ICMI Contact Center Expo 2019: Emphasizing Employee Engagement

FORT LAUDERDALE — Speakers on the second day of ICMI’s Contact Center Expo emphasized employee engagement and addressed a variety of ways to do so, from increasing transparency to building culture among remote agents.

Fancy Mills, group training and content director at ICMI, introduced the idea of process versus practice during her keynote. “We focus a lot on processes in the contact center—[but] digital transformation has really started to shift that to focusing on practices.” The distinction is critical, because a practice focus is more all-encompassing, including processes and procedures but also people and teams, technology and information, and suppliers and partners.

“A practice focus includes all the people and the teams that are needed in defining knowledge, skills, and competency levels. It also includes the processes you’re building, the procedures, policies, knowledge management—what’s the content, the knowledge management, the information, the technology tools, and how are you structuring that to make it easy to find, to utilize in real time throughout the day,” she said. “When we get too process-focused, we don’t become practice-focused.”

When identifying challenges in the contact center, she said, organizations should consider which of the four practice areas they fall under: people and teams (including roles, skills, abilities, and competency levels); processes, procedures, and policies; content, knowledge, information, and technology tools; and suppliers and partners.

Justin Chase, president and CEO at Crisis Response Network, a crisis hotline based in Arizona, said that increasing transparency can help organizations create trust. One area of success for his organization has been allowing staff to choose their own dress code. “I want people to see the contact center for what it is, who they are; I want people to be able to express themselves,” Chase said. “So I said, ‘You guys pick, decide what your dress code should be, write the policy and then we can implement that as an organization.’ Wherever you can find chances to give voice and choice to the staff supports the transparency piece.”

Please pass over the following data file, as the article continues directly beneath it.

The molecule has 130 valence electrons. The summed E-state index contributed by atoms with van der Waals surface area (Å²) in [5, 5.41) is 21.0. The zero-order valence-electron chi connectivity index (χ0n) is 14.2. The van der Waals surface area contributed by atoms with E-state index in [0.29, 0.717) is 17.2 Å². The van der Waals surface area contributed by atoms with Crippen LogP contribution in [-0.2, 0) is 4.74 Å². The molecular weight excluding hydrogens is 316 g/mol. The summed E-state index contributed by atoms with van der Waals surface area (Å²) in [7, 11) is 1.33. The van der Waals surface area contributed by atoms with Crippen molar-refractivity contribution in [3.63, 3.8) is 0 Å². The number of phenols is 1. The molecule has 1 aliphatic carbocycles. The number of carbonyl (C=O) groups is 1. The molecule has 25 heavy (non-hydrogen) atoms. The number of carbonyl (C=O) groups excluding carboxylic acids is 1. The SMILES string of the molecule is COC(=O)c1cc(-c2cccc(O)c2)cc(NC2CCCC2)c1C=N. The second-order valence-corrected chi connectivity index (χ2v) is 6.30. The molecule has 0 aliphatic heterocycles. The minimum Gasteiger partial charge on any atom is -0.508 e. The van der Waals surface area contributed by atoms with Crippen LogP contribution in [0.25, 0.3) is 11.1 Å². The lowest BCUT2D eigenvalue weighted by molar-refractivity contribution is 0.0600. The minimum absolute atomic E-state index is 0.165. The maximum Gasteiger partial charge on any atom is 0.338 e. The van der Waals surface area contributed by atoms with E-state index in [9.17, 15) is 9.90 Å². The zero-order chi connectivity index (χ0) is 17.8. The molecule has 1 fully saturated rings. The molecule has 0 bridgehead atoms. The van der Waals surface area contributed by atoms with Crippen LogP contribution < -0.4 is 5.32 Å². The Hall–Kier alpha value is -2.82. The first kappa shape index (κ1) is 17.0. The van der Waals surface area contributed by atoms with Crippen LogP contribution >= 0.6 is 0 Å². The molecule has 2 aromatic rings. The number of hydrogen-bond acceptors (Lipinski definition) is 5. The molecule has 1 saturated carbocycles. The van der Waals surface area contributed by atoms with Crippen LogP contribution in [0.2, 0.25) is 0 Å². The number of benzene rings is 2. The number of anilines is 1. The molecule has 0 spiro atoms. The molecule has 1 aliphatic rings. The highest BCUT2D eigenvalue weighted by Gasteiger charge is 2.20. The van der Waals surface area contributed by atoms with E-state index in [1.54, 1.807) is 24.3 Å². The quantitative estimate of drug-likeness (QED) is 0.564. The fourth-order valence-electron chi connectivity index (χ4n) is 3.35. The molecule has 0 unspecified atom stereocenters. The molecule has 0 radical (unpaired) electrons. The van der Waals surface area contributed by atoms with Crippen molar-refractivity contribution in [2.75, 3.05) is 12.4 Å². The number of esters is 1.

The organization also encourages executive leadership to engage with employees. “Every day, our executive leadership team has to walk the floor, with no purpose or intention whatsoever. If they have business on the floor, that doesn’t count. They have to walk the floor every single day and interact with the staff. My CFO has to walk the floor every single day to get that impact, that relationship—for the staff to feel comfortable and connected,” he elaborated.

Karen Arnold, tech support hiring manager at Automattic, the web development company that makes Wordpress.com, discussed how to build a culture among remote agents. One way her organization has done so is fostering independence by making its company handbook easily accessible. “Our company guide book, our field guide, has everything—it’s a huge document, but it’s a website built on Wordpress. It has instructions on how to do any kind of thing that you need to do in the company, any kind of process that you need to do, any kind of terminology that you need to know, and it’s searchable,” she explained.

“One of the first things that we talk about with people is if you have a question, you go look for the answer—you’re at home, you’ve got to figure it out,” she continued. “It’s very much a process of searching for things ourselves, looking up the information, and this field guide is the place we go to do that.”

She added that based on satisfaction surveys, the organization has found that employees appreciate the flexibility of working from home. “What we find is that people say that working from home is really one of the things that keeps them with us, and it leads to a pretty low turnover rate,” she said.

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